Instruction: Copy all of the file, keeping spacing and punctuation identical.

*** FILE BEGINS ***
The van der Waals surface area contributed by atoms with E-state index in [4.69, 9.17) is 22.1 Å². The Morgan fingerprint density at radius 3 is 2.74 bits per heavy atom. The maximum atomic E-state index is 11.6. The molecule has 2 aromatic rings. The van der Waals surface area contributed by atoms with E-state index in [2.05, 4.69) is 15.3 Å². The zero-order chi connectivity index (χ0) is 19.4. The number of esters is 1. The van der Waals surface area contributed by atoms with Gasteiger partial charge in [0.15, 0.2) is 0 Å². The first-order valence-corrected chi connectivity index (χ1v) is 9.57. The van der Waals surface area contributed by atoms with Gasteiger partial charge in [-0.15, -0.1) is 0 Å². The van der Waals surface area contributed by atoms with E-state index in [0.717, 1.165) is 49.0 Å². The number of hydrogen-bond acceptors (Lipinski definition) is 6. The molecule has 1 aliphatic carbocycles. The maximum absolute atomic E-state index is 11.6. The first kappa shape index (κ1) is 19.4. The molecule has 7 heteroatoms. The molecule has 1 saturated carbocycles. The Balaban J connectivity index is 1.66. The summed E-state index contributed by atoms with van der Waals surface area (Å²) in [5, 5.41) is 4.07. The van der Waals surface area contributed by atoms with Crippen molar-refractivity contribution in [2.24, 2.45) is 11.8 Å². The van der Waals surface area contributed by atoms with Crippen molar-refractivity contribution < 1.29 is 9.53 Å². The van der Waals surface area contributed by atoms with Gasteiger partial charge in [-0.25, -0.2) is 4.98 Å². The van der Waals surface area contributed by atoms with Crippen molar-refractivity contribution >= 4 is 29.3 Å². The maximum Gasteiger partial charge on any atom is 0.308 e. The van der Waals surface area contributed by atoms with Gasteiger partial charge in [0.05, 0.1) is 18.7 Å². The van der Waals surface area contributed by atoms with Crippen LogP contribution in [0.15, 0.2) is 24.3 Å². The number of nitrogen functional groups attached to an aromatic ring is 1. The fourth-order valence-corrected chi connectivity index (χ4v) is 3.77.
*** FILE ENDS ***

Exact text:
The van der Waals surface area contributed by atoms with E-state index in [4.69, 9.17) is 22.1 Å². The Morgan fingerprint density at radius 3 is 2.74 bits per heavy atom. The maximum atomic E-state index is 11.6. The molecule has 2 aromatic rings. The van der Waals surface area contributed by atoms with E-state index in [2.05, 4.69) is 15.3 Å². The zero-order chi connectivity index (χ0) is 19.4. The number of esters is 1. The van der Waals surface area contributed by atoms with Gasteiger partial charge in [0.15, 0.2) is 0 Å². The first-order valence-corrected chi connectivity index (χ1v) is 9.57. The van der Waals surface area contributed by atoms with Gasteiger partial charge in [-0.15, -0.1) is 0 Å². The van der Waals surface area contributed by atoms with E-state index in [0.717, 1.165) is 49.0 Å². The number of hydrogen-bond acceptors (Lipinski definition) is 6. The molecule has 1 aliphatic carbocycles. The maximum absolute atomic E-state index is 11.6. The first kappa shape index (κ1) is 19.4. The molecule has 7 heteroatoms. The molecule has 1 saturated carbocycles. The Balaban J connectivity index is 1.66. The summed E-state index contributed by atoms with van der Waals surface area (Å²) in [5, 5.41) is 4.07. The van der Waals surface area contributed by atoms with Crippen molar-refractivity contribution in [2.24, 2.45) is 11.8 Å². The van der Waals surface area contributed by atoms with Crippen molar-refractivity contribution < 1.29 is 9.53 Å². The van der Waals surface area contributed by atoms with Gasteiger partial charge in [-0.25, -0.2) is 4.98 Å². The van der Waals surface area contributed by atoms with Crippen molar-refractivity contribution >= 4 is 29.3 Å². The maximum Gasteiger partial charge on any atom is 0.308 e. The van der Waals surface area contributed by atoms with Gasteiger partial charge in [0.05, 0.1) is 18.7 Å². The van der Waals surface area contributed by atoms with Crippen LogP contribution in [0.15, 0.2) is 24.3 Å². The number of nitrogen functional groups attached to an aromatic ring is 1. The fourth-order valence-corrected chi connectivity index (χ4v) is 3.77.